4 The regulation of private violence
The late twentieth century witnessed a significant growth of private companies providing a range of military and security services, both within their national states and abroad. Such PMSCs are potentially a resource that might be deployed for the purposes of peace and security, but because private security might lead to a weakening of states’ monopoly on the use of force this could, alternatively, result in greater uncontrolled violence in the world. Ballard argues that it is ‘no coincidence that, as the claim to the monopoly of legitimate violence increasingly becomes privatized, one sees the decline of the modern state’.1
The growth in outsourcing of military and security functions has been the most extensive within two of the P5 (the US and the UK), where it is seen as almost inevitable in the political and economic conditions of the twenty-first century. In the UK the view was taken that the end of the Cold War produced a ‘peace dividend’ in the form of much reduced military establishments, since massive standing military capability built up to try and match an anticipated Soviet onslaught across the North German plains was no longer necessary. Instead, what was needed was a smaller mobile military able to carry out core combat and peace-enforcement functions in trouble spots around the world, with other military and security functions being purchased as and when necessary.2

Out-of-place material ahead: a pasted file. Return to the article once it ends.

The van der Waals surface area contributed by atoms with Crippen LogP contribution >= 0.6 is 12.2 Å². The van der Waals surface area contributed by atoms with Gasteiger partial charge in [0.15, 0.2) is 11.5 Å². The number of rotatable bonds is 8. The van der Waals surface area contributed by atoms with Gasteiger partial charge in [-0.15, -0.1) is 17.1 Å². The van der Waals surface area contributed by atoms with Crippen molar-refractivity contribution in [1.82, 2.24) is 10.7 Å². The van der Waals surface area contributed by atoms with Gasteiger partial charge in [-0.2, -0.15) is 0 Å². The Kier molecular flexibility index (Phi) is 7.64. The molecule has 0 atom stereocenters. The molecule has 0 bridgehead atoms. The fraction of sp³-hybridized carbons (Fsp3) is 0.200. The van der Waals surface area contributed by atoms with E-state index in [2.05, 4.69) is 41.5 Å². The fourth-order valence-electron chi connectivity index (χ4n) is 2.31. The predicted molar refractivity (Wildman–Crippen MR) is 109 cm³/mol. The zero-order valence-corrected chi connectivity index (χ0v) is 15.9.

While the end of the arms race between the superpowers (and their allies) is an important explanation for the growth...
You are not authenticated to view the full text of this chapter or article.
Elgaronline requires a subscription or purchase to access the full text of books or journals. Please login through your library system or with your personal username and password on the homepage.
Non-subscribers can freely search the site, view abstracts/ extracts and download selected front matter and introductory chapters for personal use.
Your library may not have purchased all subject areas. If you are authenticated and think you should have access to this title, please contact your librarian.